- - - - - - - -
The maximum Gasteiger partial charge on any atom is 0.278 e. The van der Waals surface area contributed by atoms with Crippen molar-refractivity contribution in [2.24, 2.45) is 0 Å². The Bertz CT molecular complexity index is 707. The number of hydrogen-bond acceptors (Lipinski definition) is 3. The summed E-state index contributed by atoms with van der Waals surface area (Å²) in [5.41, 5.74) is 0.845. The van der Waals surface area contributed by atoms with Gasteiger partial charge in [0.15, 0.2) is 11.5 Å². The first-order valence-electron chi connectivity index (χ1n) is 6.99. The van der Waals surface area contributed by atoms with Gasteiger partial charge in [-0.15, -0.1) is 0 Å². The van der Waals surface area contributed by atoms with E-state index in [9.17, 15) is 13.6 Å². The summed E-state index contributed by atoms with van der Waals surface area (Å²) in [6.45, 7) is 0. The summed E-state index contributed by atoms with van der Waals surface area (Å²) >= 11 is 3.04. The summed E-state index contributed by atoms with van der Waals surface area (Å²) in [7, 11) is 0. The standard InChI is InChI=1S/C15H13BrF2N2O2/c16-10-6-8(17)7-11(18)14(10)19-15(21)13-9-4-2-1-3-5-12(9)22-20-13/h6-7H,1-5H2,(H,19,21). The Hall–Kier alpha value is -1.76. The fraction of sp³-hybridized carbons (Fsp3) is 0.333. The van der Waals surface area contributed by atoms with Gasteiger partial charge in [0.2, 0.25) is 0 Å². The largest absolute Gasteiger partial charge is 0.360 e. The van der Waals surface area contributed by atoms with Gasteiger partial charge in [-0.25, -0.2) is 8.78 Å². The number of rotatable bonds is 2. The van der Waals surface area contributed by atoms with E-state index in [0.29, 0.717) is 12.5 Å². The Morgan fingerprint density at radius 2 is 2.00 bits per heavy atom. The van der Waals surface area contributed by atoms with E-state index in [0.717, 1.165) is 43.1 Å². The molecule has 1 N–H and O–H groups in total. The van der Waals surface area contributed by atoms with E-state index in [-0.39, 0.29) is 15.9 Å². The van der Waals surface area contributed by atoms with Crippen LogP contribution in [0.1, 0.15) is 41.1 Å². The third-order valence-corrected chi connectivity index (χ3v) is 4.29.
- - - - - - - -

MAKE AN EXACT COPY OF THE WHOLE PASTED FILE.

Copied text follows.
The maximum Gasteiger partial charge on any atom is 0.278 e. The van der Waals surface area contributed by atoms with Crippen molar-refractivity contribution in [2.24, 2.45) is 0 Å². The Bertz CT molecular complexity index is 707. The number of hydrogen-bond acceptors (Lipinski definition) is 3. The summed E-state index contributed by atoms with van der Waals surface area (Å²) in [5.41, 5.74) is 0.845. The van der Waals surface area contributed by atoms with Gasteiger partial charge in [0.15, 0.2) is 11.5 Å². The first-order valence-electron chi connectivity index (χ1n) is 6.99. The van der Waals surface area contributed by atoms with Gasteiger partial charge in [-0.15, -0.1) is 0 Å². The van der Waals surface area contributed by atoms with E-state index in [9.17, 15) is 13.6 Å². The summed E-state index contributed by atoms with van der Waals surface area (Å²) in [6.45, 7) is 0. The summed E-state index contributed by atoms with van der Waals surface area (Å²) >= 11 is 3.04. The summed E-state index contributed by atoms with van der Waals surface area (Å²) in [7, 11) is 0. The standard InChI is InChI=1S/C15H13BrF2N2O2/c16-10-6-8(17)7-11(18)14(10)19-15(21)13-9-4-2-1-3-5-12(9)22-20-13/h6-7H,1-5H2,(H,19,21). The Hall–Kier alpha value is -1.76. The fraction of sp³-hybridized carbons (Fsp3) is 0.333. The van der Waals surface area contributed by atoms with Gasteiger partial charge in [0.2, 0.25) is 0 Å². The largest absolute Gasteiger partial charge is 0.360 e. The van der Waals surface area contributed by atoms with Gasteiger partial charge in [-0.25, -0.2) is 8.78 Å². The number of rotatable bonds is 2. The van der Waals surface area contributed by atoms with E-state index in [0.29, 0.717) is 12.5 Å². The Morgan fingerprint density at radius 2 is 2.00 bits per heavy atom. The van der Waals surface area contributed by atoms with E-state index in [0.717, 1.165) is 43.1 Å². The molecule has 1 N–H and O–H groups in total. The van der Waals surface area contributed by atoms with E-state index in [-0.39, 0.29) is 15.9 Å². The van der Waals surface area contributed by atoms with Crippen LogP contribution in [0.1, 0.15) is 41.1 Å². The third-order valence-corrected chi connectivity index (χ3v) is 4.29.